MIAMI — One of the oldest artifacts in the Coleman Theatre — a painted backdrop — is getting some tender loving care.

Anne Murray Chilton, a textile conservator with Murray Conservation Services of Midwest City, is heading up the project at Miami’s crown jewel that is marking its 90th anniversary in 2019.

Chilton said there is damage in the lower corners and several big tears at the top. But most importantly, she said there is minimal water damage.

“It (the drop) has survived the years quite well,” she said. “It looks a little worn, but it’s actually in fairly decent shape. Once we get the tears reinforced, it should hang for another 60 or 70 years.”

She said it was stored in the fly — the space above the stage used to store scenery — and “everybody thought it was missing.”

It measures 29 feet by 40 feet.

“They were replacing the ropes in the fly system (in the early 1980s),” new Coleman managing director Danny Dillon said. “There are 29 of them and they were bringing every one of them down. It happened to be flying and they recognized it from the photographs from opening night.

“We all were (surprised there wasn’t major water damage). Completely. It was just a miracle is all I can say because it should have. Everything else had water damage or mold. Lots of moisture got in.”

Built for its namesake, mining magnate George Coleman, the theater was billed as the most elaborate between Dallas and Kansas City, Missouri, upon it’s opening on Aug. 25, 1929.

The Coleman Theatre was listed on the National Register of Historic Places in 1983, and has hosted vaudeville acts, musical groups and movies.

It’s served as the home of the Miami Little Theatre and has been used by local schools for their seasonal performances.

Chilton anticipates that the project, which also includes gently vacuuming the front and back, will take most of the month.

She said she’s been doing this type work for more than 20 years.

She has a Master’s Degree in art history and advanced certificate in conservation from the New York University Institute of Fine Arts.

Chilton has worked at the Smithsonian National Museum of the American Indian and Museum of American History and was part of the Star-Spangled Banner preservation project that spanned 15 years.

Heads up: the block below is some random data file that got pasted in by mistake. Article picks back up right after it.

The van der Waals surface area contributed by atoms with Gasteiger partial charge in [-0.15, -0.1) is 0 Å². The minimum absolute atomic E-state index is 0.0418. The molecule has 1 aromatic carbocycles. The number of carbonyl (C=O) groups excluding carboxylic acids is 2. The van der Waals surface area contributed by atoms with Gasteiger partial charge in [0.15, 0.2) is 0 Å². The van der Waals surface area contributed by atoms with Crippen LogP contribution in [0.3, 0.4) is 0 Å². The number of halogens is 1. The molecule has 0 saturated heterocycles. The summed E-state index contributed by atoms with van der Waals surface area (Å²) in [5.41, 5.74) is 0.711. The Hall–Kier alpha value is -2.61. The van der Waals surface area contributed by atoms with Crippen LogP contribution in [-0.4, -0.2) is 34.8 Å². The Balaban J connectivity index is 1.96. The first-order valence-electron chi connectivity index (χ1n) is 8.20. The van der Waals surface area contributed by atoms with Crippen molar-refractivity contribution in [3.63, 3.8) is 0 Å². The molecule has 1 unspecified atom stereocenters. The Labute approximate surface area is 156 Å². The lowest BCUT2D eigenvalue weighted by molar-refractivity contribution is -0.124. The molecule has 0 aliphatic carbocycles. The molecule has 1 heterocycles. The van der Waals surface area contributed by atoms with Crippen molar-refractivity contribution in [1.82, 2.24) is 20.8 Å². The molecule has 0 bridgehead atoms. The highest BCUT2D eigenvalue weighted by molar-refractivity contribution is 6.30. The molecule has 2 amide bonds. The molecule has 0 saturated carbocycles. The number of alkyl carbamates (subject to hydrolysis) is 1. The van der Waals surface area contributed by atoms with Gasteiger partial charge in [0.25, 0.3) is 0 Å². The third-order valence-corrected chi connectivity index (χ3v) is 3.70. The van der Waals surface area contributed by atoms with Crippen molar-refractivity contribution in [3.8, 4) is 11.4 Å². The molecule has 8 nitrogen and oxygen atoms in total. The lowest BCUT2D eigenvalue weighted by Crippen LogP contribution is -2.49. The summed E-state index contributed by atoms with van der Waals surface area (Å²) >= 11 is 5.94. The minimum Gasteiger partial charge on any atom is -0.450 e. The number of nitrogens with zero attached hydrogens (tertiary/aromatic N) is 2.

She went freelance after that in the Washington, D.C., area then moved back to Oklahoma City to be closer to family.

Since then, some of her clients have been the Oklahoma History Center and National Cowboy and Western Heritage Museum in Oklahoma City, Gilcrease Museum in Tulsa, Will Rogers Memorial Museum in Claremore and World War II Museum in New Orleans.

This is the first big theater curtain she has done.

“I have worked on other textile things this big, though,” Chilton said. “I am a generalist in the textile preservation field, so I have done flags, teepees, anything…”

Primarily her time here will be devoted to the drop, but she also was going to look around and see what other fabric repairs should be done.

While there are several hundred nationwide, she is one of only three art conservators in Oklahoma.

“There are two women in Oklahoma City that are object conservators,” Chilton said. “They work on statues and ceramics. I work on some furniture with the upholstery, some wood. I have done ceramics, some paintings, but my specialty is textiles: uniforms and flags.”

This is her first time to visit the Coleman.

“One of the board of directors on the Oklahoma Railway Museum in Oklahoma City (of which she is the administrator), is from the Commerce area and he always told me ‘you need to come up and see the Coleman Theatre.’ Every time we came through, it was a Sunday,” Chilton said. “Then I got the call for this and I said ‘Well Bob (her husband), I am going to see a whole lot of the Coleman.’”